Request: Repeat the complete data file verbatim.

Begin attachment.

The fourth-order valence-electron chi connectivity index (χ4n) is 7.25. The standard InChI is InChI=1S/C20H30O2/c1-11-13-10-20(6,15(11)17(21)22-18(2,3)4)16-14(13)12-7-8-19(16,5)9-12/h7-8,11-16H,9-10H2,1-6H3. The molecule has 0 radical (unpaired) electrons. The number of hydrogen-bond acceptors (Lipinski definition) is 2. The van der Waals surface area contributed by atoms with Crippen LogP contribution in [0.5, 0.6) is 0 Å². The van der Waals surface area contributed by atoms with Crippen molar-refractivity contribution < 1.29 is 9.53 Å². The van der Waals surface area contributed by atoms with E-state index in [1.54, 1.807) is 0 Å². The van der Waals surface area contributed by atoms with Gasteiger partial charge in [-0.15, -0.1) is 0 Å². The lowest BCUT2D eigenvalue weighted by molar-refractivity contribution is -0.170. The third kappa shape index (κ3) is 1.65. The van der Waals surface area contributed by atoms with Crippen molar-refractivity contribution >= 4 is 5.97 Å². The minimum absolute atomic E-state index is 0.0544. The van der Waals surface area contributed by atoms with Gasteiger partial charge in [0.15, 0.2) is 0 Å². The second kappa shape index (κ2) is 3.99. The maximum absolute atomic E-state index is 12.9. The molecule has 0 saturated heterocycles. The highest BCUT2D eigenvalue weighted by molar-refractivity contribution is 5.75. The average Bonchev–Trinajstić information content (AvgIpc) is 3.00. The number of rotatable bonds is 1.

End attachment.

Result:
The fourth-order valence-electron chi connectivity index (χ4n) is 7.25. The standard InChI is InChI=1S/C20H30O2/c1-11-13-10-20(6,15(11)17(21)22-18(2,3)4)16-14(13)12-7-8-19(16,5)9-12/h7-8,11-16H,9-10H2,1-6H3. The molecule has 0 radical (unpaired) electrons. The number of hydrogen-bond acceptors (Lipinski definition) is 2. The van der Waals surface area contributed by atoms with Crippen LogP contribution in [0.5, 0.6) is 0 Å². The van der Waals surface area contributed by atoms with Crippen molar-refractivity contribution < 1.29 is 9.53 Å². The van der Waals surface area contributed by atoms with E-state index in [1.54, 1.807) is 0 Å². The van der Waals surface area contributed by atoms with Gasteiger partial charge in [-0.15, -0.1) is 0 Å². The lowest BCUT2D eigenvalue weighted by molar-refractivity contribution is -0.170. The third kappa shape index (κ3) is 1.65. The van der Waals surface area contributed by atoms with Crippen molar-refractivity contribution >= 4 is 5.97 Å². The minimum absolute atomic E-state index is 0.0544. The van der Waals surface area contributed by atoms with Gasteiger partial charge in [0.15, 0.2) is 0 Å². The second kappa shape index (κ2) is 3.99. The maximum absolute atomic E-state index is 12.9. The molecule has 0 saturated heterocycles. The highest BCUT2D eigenvalue weighted by molar-refractivity contribution is 5.75. The average Bonchev–Trinajstić information content (AvgIpc) is 3.00. The number of rotatable bonds is 1.